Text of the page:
Everyday Robots Moves Out of Alphabet X, Reports Progress Toward General Purpose Robot

With a combination of different machine learning techniques and simulation, Everyday Robots says it has improved robot performance of everyday tasks.

Everyday Robots

A service robot cleans a table at X's office.
From cleaning a table and picking up toys to opening doors, everyday tasks are coming within reach of service robots, says Everyday Robots, which is spinning out of X Development.

Household and other general-purpose robots may seem far away, but progress is being made. Everyday Robots yesterday announced that it is spinning out of X Development LLC, Alphabet Inc.'s “moonshot factory.” 

“For the last several years, my team and I have been working to see if it’s possible to teach robots to perform useful tasks in the messy, unstructured spaces of our everyday lives,” said Hans-Peter Brøndmo, general manager of The Everyday Robot Project at X, in a blog post. “We imagine a world where robots work alongside us, making everyday tasks — like sorting trash, wiping tables in cafes, or tidying chairs in meeting rooms — easier.”

“In a more distant future, we imagine our robots helping us in a myriad of ways, like enabling older people to maintain their independence for longer,” he wrote. “While our imagined world is still a long way off, results from our recent experiments suggest that we may just be on track to one day make this future a reality.”

Google Inc. acquired several robotics companies in 2013 and created Google X. In 2015, Alphabet became the parent company of both Google and X, as well as autonomous driving developer Waymo LLC

Generalizing lessons

The X project researchers said they have applied algorithms and learnings to enable robots to generalize from one task, such as opening a door, to another task like pushing a chair. 

This could lead to robots that can sort trash, wipe tables with a squeegee, and grasp both cups and door handles, said Brøndmo.

“Back in the 1980s, roboticist and AI luminary Hans Moravec observed that while it’s easy to train computers to do things that humans find hard, like play chess or do advanced mathematics, training them to do the stuff humans find easy, like walking or recognising and interacting with objects around them, is incredibly challenging,” he said. “Often summarised as 'The hard things are easy, and the easy things are hard,' this adage remains true decades later. Recent breakthroughs in machine learning, however, are slowly helping change this.”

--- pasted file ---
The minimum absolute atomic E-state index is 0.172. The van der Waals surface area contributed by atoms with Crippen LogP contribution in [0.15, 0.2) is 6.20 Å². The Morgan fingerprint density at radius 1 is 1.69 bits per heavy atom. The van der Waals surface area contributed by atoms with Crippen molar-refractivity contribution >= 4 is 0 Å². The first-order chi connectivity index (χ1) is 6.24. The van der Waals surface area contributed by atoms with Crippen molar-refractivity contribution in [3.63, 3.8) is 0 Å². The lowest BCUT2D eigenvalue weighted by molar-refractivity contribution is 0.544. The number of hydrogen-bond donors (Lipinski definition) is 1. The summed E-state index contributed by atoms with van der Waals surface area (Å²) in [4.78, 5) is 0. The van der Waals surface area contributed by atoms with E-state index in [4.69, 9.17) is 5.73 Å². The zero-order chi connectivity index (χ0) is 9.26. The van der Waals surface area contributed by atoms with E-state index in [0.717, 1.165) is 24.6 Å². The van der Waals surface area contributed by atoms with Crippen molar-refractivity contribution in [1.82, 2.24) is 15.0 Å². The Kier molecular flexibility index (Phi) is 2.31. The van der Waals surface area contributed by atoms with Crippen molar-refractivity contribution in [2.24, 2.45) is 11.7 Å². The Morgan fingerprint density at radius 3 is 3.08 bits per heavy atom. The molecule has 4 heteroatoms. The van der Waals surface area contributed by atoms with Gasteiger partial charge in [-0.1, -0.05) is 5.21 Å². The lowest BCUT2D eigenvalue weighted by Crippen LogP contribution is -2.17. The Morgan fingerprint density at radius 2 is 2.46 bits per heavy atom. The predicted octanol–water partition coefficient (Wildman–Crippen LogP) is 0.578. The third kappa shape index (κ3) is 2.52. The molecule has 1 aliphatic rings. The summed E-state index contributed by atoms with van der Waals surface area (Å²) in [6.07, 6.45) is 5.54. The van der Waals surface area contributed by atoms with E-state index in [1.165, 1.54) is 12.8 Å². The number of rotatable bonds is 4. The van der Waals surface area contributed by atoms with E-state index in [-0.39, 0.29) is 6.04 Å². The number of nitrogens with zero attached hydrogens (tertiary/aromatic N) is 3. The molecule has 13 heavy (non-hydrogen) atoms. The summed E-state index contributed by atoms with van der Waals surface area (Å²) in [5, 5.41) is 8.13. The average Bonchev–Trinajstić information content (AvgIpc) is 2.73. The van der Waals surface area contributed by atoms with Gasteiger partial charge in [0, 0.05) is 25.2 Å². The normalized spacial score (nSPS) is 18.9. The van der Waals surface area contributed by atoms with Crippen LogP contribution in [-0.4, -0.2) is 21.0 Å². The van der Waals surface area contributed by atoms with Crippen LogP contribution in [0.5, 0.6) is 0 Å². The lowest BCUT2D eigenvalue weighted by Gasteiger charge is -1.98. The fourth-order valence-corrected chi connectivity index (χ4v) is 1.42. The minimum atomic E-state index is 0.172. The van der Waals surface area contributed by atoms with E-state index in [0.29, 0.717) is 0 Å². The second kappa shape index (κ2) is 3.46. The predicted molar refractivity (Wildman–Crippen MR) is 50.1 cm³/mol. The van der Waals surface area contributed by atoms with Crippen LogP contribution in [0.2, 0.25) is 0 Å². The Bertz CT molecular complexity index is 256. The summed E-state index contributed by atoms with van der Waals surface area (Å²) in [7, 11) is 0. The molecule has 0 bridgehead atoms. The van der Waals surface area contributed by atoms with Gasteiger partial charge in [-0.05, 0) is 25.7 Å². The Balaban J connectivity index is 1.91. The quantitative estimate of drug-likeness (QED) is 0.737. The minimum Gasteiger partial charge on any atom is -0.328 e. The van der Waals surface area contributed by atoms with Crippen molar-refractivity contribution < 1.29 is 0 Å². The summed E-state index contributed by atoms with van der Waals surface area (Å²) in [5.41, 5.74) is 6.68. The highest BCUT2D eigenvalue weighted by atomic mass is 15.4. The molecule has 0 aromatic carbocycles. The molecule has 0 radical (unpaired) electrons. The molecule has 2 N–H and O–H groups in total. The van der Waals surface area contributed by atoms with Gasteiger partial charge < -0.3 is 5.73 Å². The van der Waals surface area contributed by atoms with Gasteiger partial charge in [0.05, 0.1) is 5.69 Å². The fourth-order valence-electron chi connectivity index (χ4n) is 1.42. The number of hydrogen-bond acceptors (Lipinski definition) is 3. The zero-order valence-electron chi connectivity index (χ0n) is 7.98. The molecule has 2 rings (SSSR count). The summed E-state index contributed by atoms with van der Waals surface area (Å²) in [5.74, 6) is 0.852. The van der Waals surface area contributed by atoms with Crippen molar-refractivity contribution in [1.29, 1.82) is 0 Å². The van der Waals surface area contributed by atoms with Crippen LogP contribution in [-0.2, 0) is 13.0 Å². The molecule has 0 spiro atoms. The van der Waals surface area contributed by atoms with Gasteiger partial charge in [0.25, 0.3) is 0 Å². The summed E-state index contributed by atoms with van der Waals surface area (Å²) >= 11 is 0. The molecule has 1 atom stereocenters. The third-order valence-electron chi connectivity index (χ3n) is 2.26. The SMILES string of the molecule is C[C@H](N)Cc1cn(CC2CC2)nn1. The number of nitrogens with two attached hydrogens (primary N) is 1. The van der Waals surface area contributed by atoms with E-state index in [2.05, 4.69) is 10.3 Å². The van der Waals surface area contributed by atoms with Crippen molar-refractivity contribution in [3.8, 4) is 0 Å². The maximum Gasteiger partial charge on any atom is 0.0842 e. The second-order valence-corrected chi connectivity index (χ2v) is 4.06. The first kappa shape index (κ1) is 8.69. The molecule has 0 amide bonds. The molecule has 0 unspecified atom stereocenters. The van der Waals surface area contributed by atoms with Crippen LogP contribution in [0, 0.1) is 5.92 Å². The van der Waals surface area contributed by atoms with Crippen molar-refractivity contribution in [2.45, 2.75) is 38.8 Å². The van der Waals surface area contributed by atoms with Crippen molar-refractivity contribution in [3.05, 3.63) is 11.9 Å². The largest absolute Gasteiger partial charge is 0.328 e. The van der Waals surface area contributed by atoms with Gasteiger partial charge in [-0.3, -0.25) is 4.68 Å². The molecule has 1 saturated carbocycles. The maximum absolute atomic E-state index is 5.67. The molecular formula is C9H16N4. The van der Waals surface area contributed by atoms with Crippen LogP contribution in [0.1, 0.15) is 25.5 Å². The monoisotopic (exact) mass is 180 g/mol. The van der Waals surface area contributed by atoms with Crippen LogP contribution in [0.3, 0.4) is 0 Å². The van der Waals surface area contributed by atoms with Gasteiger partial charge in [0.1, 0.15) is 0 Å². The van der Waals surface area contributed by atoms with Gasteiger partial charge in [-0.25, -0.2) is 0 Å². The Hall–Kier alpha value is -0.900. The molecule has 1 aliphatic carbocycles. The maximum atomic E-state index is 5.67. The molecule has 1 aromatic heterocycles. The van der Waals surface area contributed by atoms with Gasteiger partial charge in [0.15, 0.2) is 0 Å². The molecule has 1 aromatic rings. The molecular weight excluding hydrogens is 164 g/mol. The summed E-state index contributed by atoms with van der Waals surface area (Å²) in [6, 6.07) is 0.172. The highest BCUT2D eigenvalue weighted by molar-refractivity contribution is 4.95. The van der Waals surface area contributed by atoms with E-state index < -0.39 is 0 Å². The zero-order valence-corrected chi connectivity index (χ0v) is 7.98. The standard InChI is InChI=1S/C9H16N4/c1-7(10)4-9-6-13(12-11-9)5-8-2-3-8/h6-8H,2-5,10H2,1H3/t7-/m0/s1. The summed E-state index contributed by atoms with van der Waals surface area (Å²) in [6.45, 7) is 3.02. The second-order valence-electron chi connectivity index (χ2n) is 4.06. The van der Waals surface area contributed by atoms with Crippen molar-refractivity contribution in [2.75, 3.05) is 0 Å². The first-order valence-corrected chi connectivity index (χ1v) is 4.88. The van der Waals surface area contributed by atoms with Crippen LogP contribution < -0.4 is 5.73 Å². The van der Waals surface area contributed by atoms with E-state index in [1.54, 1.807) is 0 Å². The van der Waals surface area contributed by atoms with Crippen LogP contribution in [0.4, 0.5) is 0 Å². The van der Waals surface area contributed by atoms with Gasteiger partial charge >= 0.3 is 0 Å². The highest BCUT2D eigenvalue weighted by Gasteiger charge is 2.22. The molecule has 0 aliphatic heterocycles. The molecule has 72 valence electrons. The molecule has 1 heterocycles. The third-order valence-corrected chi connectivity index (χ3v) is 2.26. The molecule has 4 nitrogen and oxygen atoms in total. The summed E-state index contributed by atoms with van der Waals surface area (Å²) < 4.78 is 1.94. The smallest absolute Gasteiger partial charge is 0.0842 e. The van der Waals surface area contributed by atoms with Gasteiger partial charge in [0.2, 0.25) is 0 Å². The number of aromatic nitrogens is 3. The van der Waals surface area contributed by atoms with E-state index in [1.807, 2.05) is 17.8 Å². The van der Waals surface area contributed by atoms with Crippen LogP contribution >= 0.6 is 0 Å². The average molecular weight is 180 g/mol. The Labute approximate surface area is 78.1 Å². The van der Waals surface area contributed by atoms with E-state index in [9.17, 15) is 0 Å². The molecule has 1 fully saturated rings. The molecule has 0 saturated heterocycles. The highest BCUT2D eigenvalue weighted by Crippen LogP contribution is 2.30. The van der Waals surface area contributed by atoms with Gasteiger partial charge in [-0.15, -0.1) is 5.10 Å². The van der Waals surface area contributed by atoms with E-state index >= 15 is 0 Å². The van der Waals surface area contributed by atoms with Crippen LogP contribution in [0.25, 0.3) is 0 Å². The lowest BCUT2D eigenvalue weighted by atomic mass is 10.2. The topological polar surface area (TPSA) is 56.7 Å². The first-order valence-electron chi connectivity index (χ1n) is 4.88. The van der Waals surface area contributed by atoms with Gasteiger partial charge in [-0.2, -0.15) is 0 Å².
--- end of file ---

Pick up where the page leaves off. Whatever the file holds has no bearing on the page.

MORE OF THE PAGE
Brøndmo said his team is working to enable robots to function in unstructured environments with a combination of cameras, sensors, and machine learning techniques including reinforcement learning, collaborative learning, and learning from demonstration.

By combining these with training in simulation, complex tasks such as grasping small objects or opening doors have improved from a 75% success rate to a 90% success rate, he said.

Brøndmo noted Everyday Robots already has more than 100 robot prototypes autonomously performing tasks around its office and at a few Google cafes in the San Francisco Bay Area.

'Moonshot' moves out and onward

Everyday Robots has launched a new Web site and noted that it is gradually moving out of X's rapid prototyping environment and expanding its pilots in Mountain View, Calif. It plans to eventually expand both tasks and locations.

“After six years of incubating their technology at X, the Everyday Robots team is moving out of the lab,” said Astro Teller, captain of moonshots at X. “The team has made exciting technical progress towards their moonshot of creating a general-purpose learning robot, but they still have core technical work to do and some 'Can this really work?' questions to explore. We’re excited about their progress and look forward to cheering them on.”

On the industrial side, X in July announced Intrinsic, an Alphabet unit developing software intended to make robots easier to use, cheaper, and more flexible. 

“Building cool robot technology is not an end in itself,” said Brøndmo. “We hope to create robots that are as useful in our physical lives as computers have been in our digital lives and believe that robots hold enormous potential to be tools that will help us find new solutions to some of the biggest challenges facing the world – from finding new ways to live more sustainably, to caring for loved ones.”

“But that is still far ahead of us,” he added. “For now, we’re focused on teaching the robots new tasks and making sure they don’t get stuck in the corridor on their way to help us out.”

Everyday Robots introduces itself as it spins out from Alphabet's X innovation unit.

About the Author

Eugene Demaitre's avatar
Eugene Demaitre
Eugene Demaitre was editorial director of Robotics 24/7. Prior to joining Peerless Media, he was a senior editor at Robotics Business Review and The Robot Report. Demaitre has also worked for BNA (now part of Bloomberg), Computerworld, and TechTarget. He has participated in numerous robotics-related webinars, podcasts, and events worldwide.
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Everyday Robots

A service robot cleans a table at X's office.

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